April 18, 2011

For forensic law enforcement, facial reconstruction from skeletal remains plays an important role in identification of the dead where post-mortem deterioration makes it difficult.  Facial reconstruction has been typically conducted manually using clay – until now, that is.

Xin Li, assistant professor of the LSU Department of Electrical & Computer Engineering and Center for Computation & Technology, has received $10,000 from the Louisiana Board of Regents to develop new methods for computer-aided facial modeling and reconstruction. Li’s proposal is titled “Surface and volumetric matching for forensic facial reconstruction from incomplete skulls.”

As a nationally-renowned center for facial reconstruction, the LSU Forensic Anthropology and Computer Enhancement Services, or FACES, Lab has reported that currently one skull reconstruction usually takes an experienced and skillful specialist on average two weeks to finish. Furthermore, when the input skull data are incomplete, direct manual reconstruction becomes much harder. While manual methods remain of great interest for forensic identification, it is imperative to develop new computerized digital methods, which are also well justified by their rapidity and the decrease in subjectivity.

“New 3D data acquisition hardware allows precious models to be digitized accurately,” said Li. “Our plan is to develop novel data modeling and processing algorithms, so that shapes can be analyzed, edited and synthesized for various scientific tasks within the digital environment, while reducing manual labor, time and costs tremendously.”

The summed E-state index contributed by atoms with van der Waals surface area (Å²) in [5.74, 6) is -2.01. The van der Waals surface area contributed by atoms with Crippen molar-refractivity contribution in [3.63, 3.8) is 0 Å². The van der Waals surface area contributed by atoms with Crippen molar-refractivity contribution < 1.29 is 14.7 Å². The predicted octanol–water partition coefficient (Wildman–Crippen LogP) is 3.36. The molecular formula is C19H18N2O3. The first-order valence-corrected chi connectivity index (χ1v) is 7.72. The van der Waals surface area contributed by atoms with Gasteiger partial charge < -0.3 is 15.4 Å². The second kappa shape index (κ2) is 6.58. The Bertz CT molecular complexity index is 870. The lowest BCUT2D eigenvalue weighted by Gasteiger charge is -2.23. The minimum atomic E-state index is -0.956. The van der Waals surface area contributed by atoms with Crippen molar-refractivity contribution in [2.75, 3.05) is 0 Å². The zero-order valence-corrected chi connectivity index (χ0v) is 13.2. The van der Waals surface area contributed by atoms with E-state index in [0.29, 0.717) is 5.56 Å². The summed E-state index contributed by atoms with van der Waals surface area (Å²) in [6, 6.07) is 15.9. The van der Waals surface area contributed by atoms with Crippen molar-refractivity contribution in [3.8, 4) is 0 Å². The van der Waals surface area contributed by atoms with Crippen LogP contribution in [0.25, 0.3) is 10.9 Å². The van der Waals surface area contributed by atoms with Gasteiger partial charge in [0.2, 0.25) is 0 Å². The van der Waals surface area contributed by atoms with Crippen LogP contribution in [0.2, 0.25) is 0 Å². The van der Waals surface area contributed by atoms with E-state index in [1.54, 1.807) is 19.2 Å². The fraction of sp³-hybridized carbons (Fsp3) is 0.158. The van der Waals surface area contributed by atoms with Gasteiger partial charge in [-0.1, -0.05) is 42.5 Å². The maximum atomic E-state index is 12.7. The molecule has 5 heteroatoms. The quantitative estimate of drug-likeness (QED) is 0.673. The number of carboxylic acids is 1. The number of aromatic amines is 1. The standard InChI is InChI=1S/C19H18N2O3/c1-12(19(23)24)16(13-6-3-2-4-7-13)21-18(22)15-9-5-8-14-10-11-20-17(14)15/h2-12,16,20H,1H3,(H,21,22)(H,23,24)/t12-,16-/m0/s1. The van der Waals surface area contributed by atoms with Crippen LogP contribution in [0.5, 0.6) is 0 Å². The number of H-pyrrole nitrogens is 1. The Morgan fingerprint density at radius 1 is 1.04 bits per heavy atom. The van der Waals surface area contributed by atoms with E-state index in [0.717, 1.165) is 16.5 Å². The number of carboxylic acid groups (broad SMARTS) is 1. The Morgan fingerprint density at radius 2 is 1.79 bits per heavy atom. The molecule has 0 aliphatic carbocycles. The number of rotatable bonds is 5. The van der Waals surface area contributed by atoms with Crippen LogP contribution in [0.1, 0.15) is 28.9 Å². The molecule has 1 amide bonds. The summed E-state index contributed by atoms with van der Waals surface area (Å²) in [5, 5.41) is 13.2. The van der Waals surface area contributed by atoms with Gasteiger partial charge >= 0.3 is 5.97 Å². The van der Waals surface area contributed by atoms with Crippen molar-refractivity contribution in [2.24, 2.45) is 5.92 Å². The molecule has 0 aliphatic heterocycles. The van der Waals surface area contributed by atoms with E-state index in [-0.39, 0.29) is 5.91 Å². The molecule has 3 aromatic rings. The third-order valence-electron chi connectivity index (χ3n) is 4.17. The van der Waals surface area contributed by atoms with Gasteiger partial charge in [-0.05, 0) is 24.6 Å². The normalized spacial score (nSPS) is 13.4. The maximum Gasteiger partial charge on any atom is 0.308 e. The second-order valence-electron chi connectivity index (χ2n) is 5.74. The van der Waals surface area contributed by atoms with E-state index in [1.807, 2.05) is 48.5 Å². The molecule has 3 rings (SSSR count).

Computer scientists and experienced forensic anthropologists will closely collaborate in this project to evaluate the effectiveness of this data modeling paradigm in completing facial reconstructions and advocate the smooth transition from current manual reconstruction approaches to digital methodologies.

“By creating a unified digital forensic craniofacial reconstruction framework that integrates domain knowledge from specialists such as anthropologists, pathologists and odontologists, three challenging problems can be solved. These being automation of skull assembly from fragile fragments, repair of damaged and incomplete skull models while preserving substrate details and muscle/skin placement based on tissue depths,” said Li.    

For more information about CCT research, visit http://www.cct.lsu.edu.

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Article by Ashley Berthelot, LSU Media Relations, aberth4@lsu.edu, 225-578-3870



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